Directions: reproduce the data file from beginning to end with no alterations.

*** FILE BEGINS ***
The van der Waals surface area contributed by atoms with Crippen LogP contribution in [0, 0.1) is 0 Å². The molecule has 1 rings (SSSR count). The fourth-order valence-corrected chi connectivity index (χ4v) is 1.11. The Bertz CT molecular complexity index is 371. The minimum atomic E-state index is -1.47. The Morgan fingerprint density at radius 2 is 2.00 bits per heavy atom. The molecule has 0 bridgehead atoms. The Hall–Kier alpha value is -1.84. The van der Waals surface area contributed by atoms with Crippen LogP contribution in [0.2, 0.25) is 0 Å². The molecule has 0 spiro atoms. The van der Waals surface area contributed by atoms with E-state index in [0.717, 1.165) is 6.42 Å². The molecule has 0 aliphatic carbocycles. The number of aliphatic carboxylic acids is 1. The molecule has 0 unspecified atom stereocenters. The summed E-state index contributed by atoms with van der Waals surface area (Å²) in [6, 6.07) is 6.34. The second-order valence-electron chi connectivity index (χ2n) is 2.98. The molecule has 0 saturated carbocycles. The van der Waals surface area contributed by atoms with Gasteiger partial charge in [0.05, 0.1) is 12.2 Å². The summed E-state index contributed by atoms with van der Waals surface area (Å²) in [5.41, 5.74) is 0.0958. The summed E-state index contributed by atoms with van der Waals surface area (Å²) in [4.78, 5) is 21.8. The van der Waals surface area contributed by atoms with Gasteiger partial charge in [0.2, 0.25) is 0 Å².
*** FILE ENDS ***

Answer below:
The van der Waals surface area contributed by atoms with Crippen LogP contribution in [0, 0.1) is 0 Å². The molecule has 1 rings (SSSR count). The fourth-order valence-corrected chi connectivity index (χ4v) is 1.11. The Bertz CT molecular complexity index is 371. The minimum atomic E-state index is -1.47. The Morgan fingerprint density at radius 2 is 2.00 bits per heavy atom. The molecule has 0 bridgehead atoms. The Hall–Kier alpha value is -1.84. The van der Waals surface area contributed by atoms with Crippen LogP contribution in [0.2, 0.25) is 0 Å². The molecule has 0 spiro atoms. The van der Waals surface area contributed by atoms with E-state index in [0.717, 1.165) is 6.42 Å². The molecule has 0 aliphatic carbocycles. The number of aliphatic carboxylic acids is 1. The molecule has 0 unspecified atom stereocenters. The summed E-state index contributed by atoms with van der Waals surface area (Å²) in [6, 6.07) is 6.34. The second-order valence-electron chi connectivity index (χ2n) is 2.98. The molecule has 0 saturated carbocycles. The van der Waals surface area contributed by atoms with Gasteiger partial charge in [0.05, 0.1) is 12.2 Å². The summed E-state index contributed by atoms with van der Waals surface area (Å²) in [5.41, 5.74) is 0.0958. The summed E-state index contributed by atoms with van der Waals surface area (Å²) in [4.78, 5) is 21.8. The van der Waals surface area contributed by atoms with Gasteiger partial charge in [0.2, 0.25) is 0 Å².